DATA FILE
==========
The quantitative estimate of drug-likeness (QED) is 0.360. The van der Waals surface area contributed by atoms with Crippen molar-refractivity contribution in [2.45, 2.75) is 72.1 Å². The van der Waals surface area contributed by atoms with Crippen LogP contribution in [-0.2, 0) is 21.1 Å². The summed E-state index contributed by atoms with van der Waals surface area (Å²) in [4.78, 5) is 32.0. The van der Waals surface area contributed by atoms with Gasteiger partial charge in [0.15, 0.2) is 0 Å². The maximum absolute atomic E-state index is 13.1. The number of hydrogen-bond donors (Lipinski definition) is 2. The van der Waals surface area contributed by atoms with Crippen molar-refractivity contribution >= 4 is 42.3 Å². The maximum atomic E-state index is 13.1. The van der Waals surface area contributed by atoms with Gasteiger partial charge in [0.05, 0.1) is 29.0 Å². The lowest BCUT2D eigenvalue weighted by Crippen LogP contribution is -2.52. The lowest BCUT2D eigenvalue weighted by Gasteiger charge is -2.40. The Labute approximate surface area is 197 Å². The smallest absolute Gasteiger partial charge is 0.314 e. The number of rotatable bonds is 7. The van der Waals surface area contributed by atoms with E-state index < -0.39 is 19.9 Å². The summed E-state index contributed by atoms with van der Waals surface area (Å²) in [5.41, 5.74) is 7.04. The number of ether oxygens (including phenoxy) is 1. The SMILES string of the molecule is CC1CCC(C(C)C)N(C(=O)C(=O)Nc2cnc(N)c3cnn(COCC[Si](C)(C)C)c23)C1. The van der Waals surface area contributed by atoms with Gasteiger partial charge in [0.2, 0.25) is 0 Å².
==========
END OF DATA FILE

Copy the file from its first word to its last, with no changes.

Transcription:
The quantitative estimate of drug-likeness (QED) is 0.360. The van der Waals surface area contributed by atoms with Crippen molar-refractivity contribution in [2.45, 2.75) is 72.1 Å². The van der Waals surface area contributed by atoms with Crippen LogP contribution in [-0.2, 0) is 21.1 Å². The summed E-state index contributed by atoms with van der Waals surface area (Å²) in [4.78, 5) is 32.0. The van der Waals surface area contributed by atoms with Gasteiger partial charge in [0.15, 0.2) is 0 Å². The maximum absolute atomic E-state index is 13.1. The number of hydrogen-bond donors (Lipinski definition) is 2. The van der Waals surface area contributed by atoms with Crippen molar-refractivity contribution >= 4 is 42.3 Å². The maximum atomic E-state index is 13.1. The van der Waals surface area contributed by atoms with Gasteiger partial charge in [0.05, 0.1) is 29.0 Å². The lowest BCUT2D eigenvalue weighted by Crippen LogP contribution is -2.52. The lowest BCUT2D eigenvalue weighted by Gasteiger charge is -2.40. The Labute approximate surface area is 197 Å². The smallest absolute Gasteiger partial charge is 0.314 e. The number of rotatable bonds is 7. The van der Waals surface area contributed by atoms with E-state index < -0.39 is 19.9 Å². The summed E-state index contributed by atoms with van der Waals surface area (Å²) in [5.41, 5.74) is 7.04. The number of ether oxygens (including phenoxy) is 1. The SMILES string of the molecule is CC1CCC(C(C)C)N(C(=O)C(=O)Nc2cnc(N)c3cnn(COCC[Si](C)(C)C)c23)C1. The van der Waals surface area contributed by atoms with Gasteiger partial charge in [0.2, 0.25) is 0 Å².